Most people would probably agree that their national parks preserve what is finest about wild America and offer the best places to go for a pristine environment, with clean air and clear waters. They would be wrong, though, maintains Thomas Kiernan, president of the National Parks Conservation Association. "Overcrowding, pollution, waste disposal, you name it--the parks have it. I think it would surprise a lot of Americans to learn that air quality in some national parks is worse than in most cities."
A look at just one such problem--air pollution--shows how very much our national parks are connected to the rest of the country by a bridge of dangerous toxic substances:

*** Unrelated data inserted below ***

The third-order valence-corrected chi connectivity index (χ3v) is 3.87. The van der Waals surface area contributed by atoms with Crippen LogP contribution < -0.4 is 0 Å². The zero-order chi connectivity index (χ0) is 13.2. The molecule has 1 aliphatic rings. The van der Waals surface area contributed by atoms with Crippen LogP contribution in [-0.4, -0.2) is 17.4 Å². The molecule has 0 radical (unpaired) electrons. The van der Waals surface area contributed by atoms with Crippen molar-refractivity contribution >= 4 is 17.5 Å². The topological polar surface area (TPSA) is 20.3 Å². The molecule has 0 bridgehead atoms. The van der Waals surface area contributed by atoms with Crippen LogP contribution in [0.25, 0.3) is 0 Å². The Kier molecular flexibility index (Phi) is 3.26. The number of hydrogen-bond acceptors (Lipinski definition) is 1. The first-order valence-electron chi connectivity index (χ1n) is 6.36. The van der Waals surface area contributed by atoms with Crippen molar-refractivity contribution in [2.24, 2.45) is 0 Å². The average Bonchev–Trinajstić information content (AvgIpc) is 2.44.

* At Big Bend National Park in Texas, views that should exceed 100 miles often are clouded over by haze, particularly during summertime. The National Park Service has measured visibility as low as nine miles, and the average summer visibility has declined from 85 to 43 miles.
* Half the streams in Shenandoah National Park in Virginia have suffered a reduction in their capacity to support native trout, with six percent incapable of hosting trout or other fish, because of air pollution. Air pollution has reduced the growth of the park's tulip poplar, green ash, sweet gum, black locust, eastern hemlock, pitch pine, and various plant species as well.
* At Great Smoky Mountain National Park in North Carolina and Tennessee, air pollution has reduced mountain vistas from nearly 100 miles to about 20 miles in summer months, the peak time for pollution. …